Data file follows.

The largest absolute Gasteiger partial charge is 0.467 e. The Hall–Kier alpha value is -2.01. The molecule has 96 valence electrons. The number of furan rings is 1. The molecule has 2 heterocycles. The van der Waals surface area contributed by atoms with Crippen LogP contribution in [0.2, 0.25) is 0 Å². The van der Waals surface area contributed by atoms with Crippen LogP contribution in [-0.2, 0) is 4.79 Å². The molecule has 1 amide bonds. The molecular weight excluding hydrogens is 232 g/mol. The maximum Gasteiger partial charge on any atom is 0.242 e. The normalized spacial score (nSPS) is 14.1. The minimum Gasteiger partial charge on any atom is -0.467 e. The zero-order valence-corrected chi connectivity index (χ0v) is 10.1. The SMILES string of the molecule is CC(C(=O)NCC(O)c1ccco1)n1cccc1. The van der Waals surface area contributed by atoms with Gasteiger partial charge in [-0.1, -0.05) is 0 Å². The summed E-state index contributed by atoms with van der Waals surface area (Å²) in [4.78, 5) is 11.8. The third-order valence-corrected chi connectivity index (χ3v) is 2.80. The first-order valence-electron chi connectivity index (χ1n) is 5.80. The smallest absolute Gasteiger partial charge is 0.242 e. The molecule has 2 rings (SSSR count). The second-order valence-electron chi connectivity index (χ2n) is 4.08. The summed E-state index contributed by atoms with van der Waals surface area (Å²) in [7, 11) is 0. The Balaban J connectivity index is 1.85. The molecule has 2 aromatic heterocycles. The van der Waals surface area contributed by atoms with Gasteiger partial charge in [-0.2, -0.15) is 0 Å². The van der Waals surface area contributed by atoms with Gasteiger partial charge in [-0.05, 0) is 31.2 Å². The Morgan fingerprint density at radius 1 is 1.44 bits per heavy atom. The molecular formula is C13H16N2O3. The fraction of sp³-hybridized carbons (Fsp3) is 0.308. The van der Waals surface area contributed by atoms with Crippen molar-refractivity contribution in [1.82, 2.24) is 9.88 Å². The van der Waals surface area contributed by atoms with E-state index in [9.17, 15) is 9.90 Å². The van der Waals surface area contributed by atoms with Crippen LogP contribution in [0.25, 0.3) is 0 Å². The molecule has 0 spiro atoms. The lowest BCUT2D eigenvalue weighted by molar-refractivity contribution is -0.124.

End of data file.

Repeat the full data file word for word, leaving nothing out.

The largest absolute Gasteiger partial charge is 0.467 e. The Hall–Kier alpha value is -2.01. The molecule has 96 valence electrons. The number of furan rings is 1. The molecule has 2 heterocycles. The van der Waals surface area contributed by atoms with Crippen LogP contribution in [0.2, 0.25) is 0 Å². The van der Waals surface area contributed by atoms with Crippen LogP contribution in [-0.2, 0) is 4.79 Å². The molecule has 1 amide bonds. The molecular weight excluding hydrogens is 232 g/mol. The maximum Gasteiger partial charge on any atom is 0.242 e. The normalized spacial score (nSPS) is 14.1. The minimum Gasteiger partial charge on any atom is -0.467 e. The zero-order valence-corrected chi connectivity index (χ0v) is 10.1. The SMILES string of the molecule is CC(C(=O)NCC(O)c1ccco1)n1cccc1. The van der Waals surface area contributed by atoms with Gasteiger partial charge in [-0.1, -0.05) is 0 Å². The summed E-state index contributed by atoms with van der Waals surface area (Å²) in [4.78, 5) is 11.8. The third-order valence-corrected chi connectivity index (χ3v) is 2.80. The first-order valence-electron chi connectivity index (χ1n) is 5.80. The smallest absolute Gasteiger partial charge is 0.242 e. The molecule has 2 rings (SSSR count). The second-order valence-electron chi connectivity index (χ2n) is 4.08. The summed E-state index contributed by atoms with van der Waals surface area (Å²) in [7, 11) is 0. The Balaban J connectivity index is 1.85. The molecule has 2 aromatic heterocycles. The van der Waals surface area contributed by atoms with Gasteiger partial charge in [-0.2, -0.15) is 0 Å². The van der Waals surface area contributed by atoms with Gasteiger partial charge in [-0.05, 0) is 31.2 Å². The Morgan fingerprint density at radius 1 is 1.44 bits per heavy atom. The molecular formula is C13H16N2O3. The fraction of sp³-hybridized carbons (Fsp3) is 0.308. The van der Waals surface area contributed by atoms with Crippen molar-refractivity contribution in [1.82, 2.24) is 9.88 Å². The van der Waals surface area contributed by atoms with E-state index in [9.17, 15) is 9.90 Å². The van der Waals surface area contributed by atoms with Crippen LogP contribution in [0.25, 0.3) is 0 Å². The molecule has 0 spiro atoms. The lowest BCUT2D eigenvalue weighted by molar-refractivity contribution is -0.124.